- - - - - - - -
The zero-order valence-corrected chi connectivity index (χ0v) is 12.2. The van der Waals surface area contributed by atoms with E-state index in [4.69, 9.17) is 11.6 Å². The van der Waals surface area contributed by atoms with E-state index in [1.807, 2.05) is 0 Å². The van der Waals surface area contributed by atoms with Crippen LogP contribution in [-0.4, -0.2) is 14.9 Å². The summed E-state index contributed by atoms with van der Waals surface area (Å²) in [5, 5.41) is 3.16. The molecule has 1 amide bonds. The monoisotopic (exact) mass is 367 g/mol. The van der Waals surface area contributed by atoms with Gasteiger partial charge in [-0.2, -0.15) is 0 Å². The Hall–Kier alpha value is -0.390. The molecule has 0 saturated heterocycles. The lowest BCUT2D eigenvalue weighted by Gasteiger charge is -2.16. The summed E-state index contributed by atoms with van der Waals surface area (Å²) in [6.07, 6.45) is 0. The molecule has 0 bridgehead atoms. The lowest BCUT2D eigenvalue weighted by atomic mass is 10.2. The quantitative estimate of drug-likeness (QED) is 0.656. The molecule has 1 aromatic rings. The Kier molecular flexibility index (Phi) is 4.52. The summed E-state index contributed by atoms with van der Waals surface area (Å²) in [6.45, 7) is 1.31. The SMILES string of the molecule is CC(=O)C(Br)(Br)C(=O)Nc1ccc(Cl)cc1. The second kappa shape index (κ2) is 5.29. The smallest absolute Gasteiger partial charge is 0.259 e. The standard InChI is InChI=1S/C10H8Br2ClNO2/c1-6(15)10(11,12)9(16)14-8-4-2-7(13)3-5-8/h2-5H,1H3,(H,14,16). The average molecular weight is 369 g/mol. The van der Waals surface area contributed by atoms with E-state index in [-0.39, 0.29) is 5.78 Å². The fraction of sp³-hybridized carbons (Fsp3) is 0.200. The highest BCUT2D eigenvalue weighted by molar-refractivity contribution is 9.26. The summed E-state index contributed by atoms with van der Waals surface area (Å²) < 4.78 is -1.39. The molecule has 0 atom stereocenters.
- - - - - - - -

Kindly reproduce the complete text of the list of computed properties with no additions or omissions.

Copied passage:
The zero-order valence-corrected chi connectivity index (χ0v) is 12.2. The van der Waals surface area contributed by atoms with E-state index in [4.69, 9.17) is 11.6 Å². The van der Waals surface area contributed by atoms with E-state index in [1.807, 2.05) is 0 Å². The van der Waals surface area contributed by atoms with Crippen LogP contribution in [-0.4, -0.2) is 14.9 Å². The summed E-state index contributed by atoms with van der Waals surface area (Å²) in [5, 5.41) is 3.16. The molecule has 1 amide bonds. The monoisotopic (exact) mass is 367 g/mol. The van der Waals surface area contributed by atoms with Gasteiger partial charge in [-0.2, -0.15) is 0 Å². The Hall–Kier alpha value is -0.390. The molecule has 0 saturated heterocycles. The lowest BCUT2D eigenvalue weighted by Gasteiger charge is -2.16. The summed E-state index contributed by atoms with van der Waals surface area (Å²) in [6.07, 6.45) is 0. The molecule has 0 bridgehead atoms. The lowest BCUT2D eigenvalue weighted by atomic mass is 10.2. The quantitative estimate of drug-likeness (QED) is 0.656. The molecule has 1 aromatic rings. The Kier molecular flexibility index (Phi) is 4.52. The summed E-state index contributed by atoms with van der Waals surface area (Å²) in [6.45, 7) is 1.31. The SMILES string of the molecule is CC(=O)C(Br)(Br)C(=O)Nc1ccc(Cl)cc1. The second kappa shape index (κ2) is 5.29. The smallest absolute Gasteiger partial charge is 0.259 e. The standard InChI is InChI=1S/C10H8Br2ClNO2/c1-6(15)10(11,12)9(16)14-8-4-2-7(13)3-5-8/h2-5H,1H3,(H,14,16). The average molecular weight is 369 g/mol. The van der Waals surface area contributed by atoms with E-state index in [-0.39, 0.29) is 5.78 Å². The fraction of sp³-hybridized carbons (Fsp3) is 0.200. The highest BCUT2D eigenvalue weighted by molar-refractivity contribution is 9.26. The summed E-state index contributed by atoms with van der Waals surface area (Å²) < 4.78 is -1.39. The molecule has 0 atom stereocenters.